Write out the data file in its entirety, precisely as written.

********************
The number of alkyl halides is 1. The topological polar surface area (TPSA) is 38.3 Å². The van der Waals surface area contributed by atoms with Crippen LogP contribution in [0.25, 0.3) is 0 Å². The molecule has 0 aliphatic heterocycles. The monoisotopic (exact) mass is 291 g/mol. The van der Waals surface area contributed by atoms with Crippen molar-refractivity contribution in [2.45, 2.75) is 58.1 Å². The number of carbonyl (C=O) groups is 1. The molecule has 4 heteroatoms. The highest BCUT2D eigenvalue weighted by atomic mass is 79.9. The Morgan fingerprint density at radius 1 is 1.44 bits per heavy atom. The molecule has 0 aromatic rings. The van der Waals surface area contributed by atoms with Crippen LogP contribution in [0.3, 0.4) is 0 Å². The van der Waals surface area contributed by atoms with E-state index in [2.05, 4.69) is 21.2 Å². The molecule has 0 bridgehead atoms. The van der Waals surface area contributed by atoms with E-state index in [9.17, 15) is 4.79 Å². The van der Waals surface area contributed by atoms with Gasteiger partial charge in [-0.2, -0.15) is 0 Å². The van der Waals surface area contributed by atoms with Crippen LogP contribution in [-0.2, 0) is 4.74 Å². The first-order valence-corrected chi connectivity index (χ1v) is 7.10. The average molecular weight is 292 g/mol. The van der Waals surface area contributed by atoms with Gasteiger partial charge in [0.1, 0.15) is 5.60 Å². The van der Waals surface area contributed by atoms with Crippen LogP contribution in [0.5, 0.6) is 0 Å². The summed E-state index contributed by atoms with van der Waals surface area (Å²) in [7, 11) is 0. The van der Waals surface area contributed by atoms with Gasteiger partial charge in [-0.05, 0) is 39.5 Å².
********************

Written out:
The number of alkyl halides is 1. The topological polar surface area (TPSA) is 38.3 Å². The van der Waals surface area contributed by atoms with Crippen LogP contribution in [0.25, 0.3) is 0 Å². The molecule has 0 aliphatic heterocycles. The monoisotopic (exact) mass is 291 g/mol. The van der Waals surface area contributed by atoms with Crippen molar-refractivity contribution in [2.45, 2.75) is 58.1 Å². The number of carbonyl (C=O) groups is 1. The molecule has 4 heteroatoms. The highest BCUT2D eigenvalue weighted by atomic mass is 79.9. The Morgan fingerprint density at radius 1 is 1.44 bits per heavy atom. The molecule has 0 aromatic rings. The van der Waals surface area contributed by atoms with Crippen LogP contribution in [0.3, 0.4) is 0 Å². The van der Waals surface area contributed by atoms with E-state index in [2.05, 4.69) is 21.2 Å². The molecule has 0 bridgehead atoms. The van der Waals surface area contributed by atoms with E-state index in [9.17, 15) is 4.79 Å². The van der Waals surface area contributed by atoms with Gasteiger partial charge in [-0.2, -0.15) is 0 Å². The van der Waals surface area contributed by atoms with Crippen LogP contribution in [-0.2, 0) is 4.74 Å². The first-order valence-corrected chi connectivity index (χ1v) is 7.10. The average molecular weight is 292 g/mol. The van der Waals surface area contributed by atoms with Gasteiger partial charge in [0.1, 0.15) is 5.60 Å². The van der Waals surface area contributed by atoms with Crippen LogP contribution in [0.5, 0.6) is 0 Å². The summed E-state index contributed by atoms with van der Waals surface area (Å²) in [7, 11) is 0. The van der Waals surface area contributed by atoms with Gasteiger partial charge in [-0.05, 0) is 39.5 Å².